The most widespread and destructive disease of
pineapples in Florida is red wilt, also called wilt, or
blight. It has been a chief cause of the decline of
the industry in that State.
Plants affected with wilt gradually lose their nor-
mal healthy green color and assume a dull reddish
hue. Usually the lower leaves are first affected,
but the entire plant eventually becomes red and limp
and finally droops and dies. The disease commonly

appears first in a few individual plants or groups of
plants scattered here and there about the field, but
it gradually spreads through the entire planting.
The affected plants sometimes survive the attacks
for months, especially when the weather and other
growing conditions are favorable, but in most cases
they die rapidly after the first symptoms of disease
appear. The roots are found to be rotted to a con-
siderable extent, even in early stages of the disease.

Although many theories have been advanced in
explanation of the causes of red wilt, recent investi-
gations indicate that it is a diseased condition of the
plant, due, at least in large measure, to the attacks
of nematodes (Heterodera radicicola), minute para-
sitic ground worms which infest most of the light
soils of the South and which are present in countless
numbers in most of the Florida pineapple fields.
These nematodes attack the pineapple plant by
penetrating and destroying its fine feeding roots,
thus gradually depriving the plant of its means of
taking up food and water, until, when all the feeding
roots are killed, the plant dies. The root galls caused
by the initiation of the nematodes are less conspicu-
ous on pineapples than on other hosts of this pest,
and the infested roots have a tendency to decay rap-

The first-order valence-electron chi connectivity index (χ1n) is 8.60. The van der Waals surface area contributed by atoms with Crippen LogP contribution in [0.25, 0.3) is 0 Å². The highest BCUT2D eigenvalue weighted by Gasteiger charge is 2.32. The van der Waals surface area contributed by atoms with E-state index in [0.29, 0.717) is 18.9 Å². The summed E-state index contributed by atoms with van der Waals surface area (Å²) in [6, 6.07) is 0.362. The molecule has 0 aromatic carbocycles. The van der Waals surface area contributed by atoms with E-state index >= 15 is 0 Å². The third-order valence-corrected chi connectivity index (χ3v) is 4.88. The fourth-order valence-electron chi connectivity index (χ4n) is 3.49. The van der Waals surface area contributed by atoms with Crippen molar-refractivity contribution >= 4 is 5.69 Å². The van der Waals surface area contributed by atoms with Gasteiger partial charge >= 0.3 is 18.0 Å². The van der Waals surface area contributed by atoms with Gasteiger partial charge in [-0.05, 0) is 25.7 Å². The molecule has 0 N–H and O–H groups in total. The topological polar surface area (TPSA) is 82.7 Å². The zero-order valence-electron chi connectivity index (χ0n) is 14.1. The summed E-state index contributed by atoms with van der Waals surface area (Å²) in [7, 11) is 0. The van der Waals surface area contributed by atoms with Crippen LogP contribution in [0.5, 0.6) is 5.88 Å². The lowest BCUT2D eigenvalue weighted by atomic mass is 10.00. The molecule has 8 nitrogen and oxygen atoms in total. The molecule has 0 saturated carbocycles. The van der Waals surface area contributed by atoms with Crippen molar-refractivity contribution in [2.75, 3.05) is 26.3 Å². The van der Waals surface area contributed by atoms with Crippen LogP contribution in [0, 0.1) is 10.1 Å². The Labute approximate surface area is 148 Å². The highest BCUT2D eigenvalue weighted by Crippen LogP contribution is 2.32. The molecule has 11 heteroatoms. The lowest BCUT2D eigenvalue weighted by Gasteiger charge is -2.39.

idly. A plant infested with nematodes has much the
same appearance as if it were suffering from drought
or lack of fertilizer, and this fact has resulted in
much of the confusion regarding the real cause of
the trouble. The wilting of pineapples in ways more
or less similar to those characteristics of the Florida
red wilt has been described from various parts of the
world. It is possible that some of the diseases so
described may have the same cause as the Florida
red wilt.
Nematodes are readily carried from infested land
to new soils on the feet of men or animals, on tillage
implements, and in many other ways. Red wilt is
usually first seen among pineapple plants adjacent
to roadways, where they would be most liable to in-
festation in this way. Moreover, when pineapples
are planted on cleared land adjacent to diseased

fields the wilt first appears on those plants which are
nearest to the old infested area. Slips from fields
infested with wilt may possibly carry nematodes to
new fields by coming in contact with infested soils.
Many native weeds are hosts for the nematodes, and
virgin land is not always entirely free from the pest.
The infestation in abandoned fields is maintained
on many of the weeds springing up naturally. The
spread of wilt is often very rapid, pineapple plants
on new fields usually showing symptoms within a
year or two after the land has been planted. The
spread often follows natural drainage slopes by the
washing of infested soil.

Many methods of combating red wilt have been
tried, but these have been generally unsuccessful,
owing to the lack of understanding of the real nature
of the disease. Slips have been brought from Cuba
and other distant points in the expectation that they
would prove free from disease. There is no evidence
to show that the imported slips are in any way more
desirable than equally healthy, vigorous, home-
grown slips. Besides, there is always the chance of
introducing some unsuspected pest on plant material
from outside sources. While the planting of good
slips is of the utmost importance, not even the best
of them can be expected to survive on soil depleted
of fertility or infected with disease.
Another control measure which has been tried is
that of spading calcium cyanamid into the soil at the
rate of one ton or more to the acre. The method has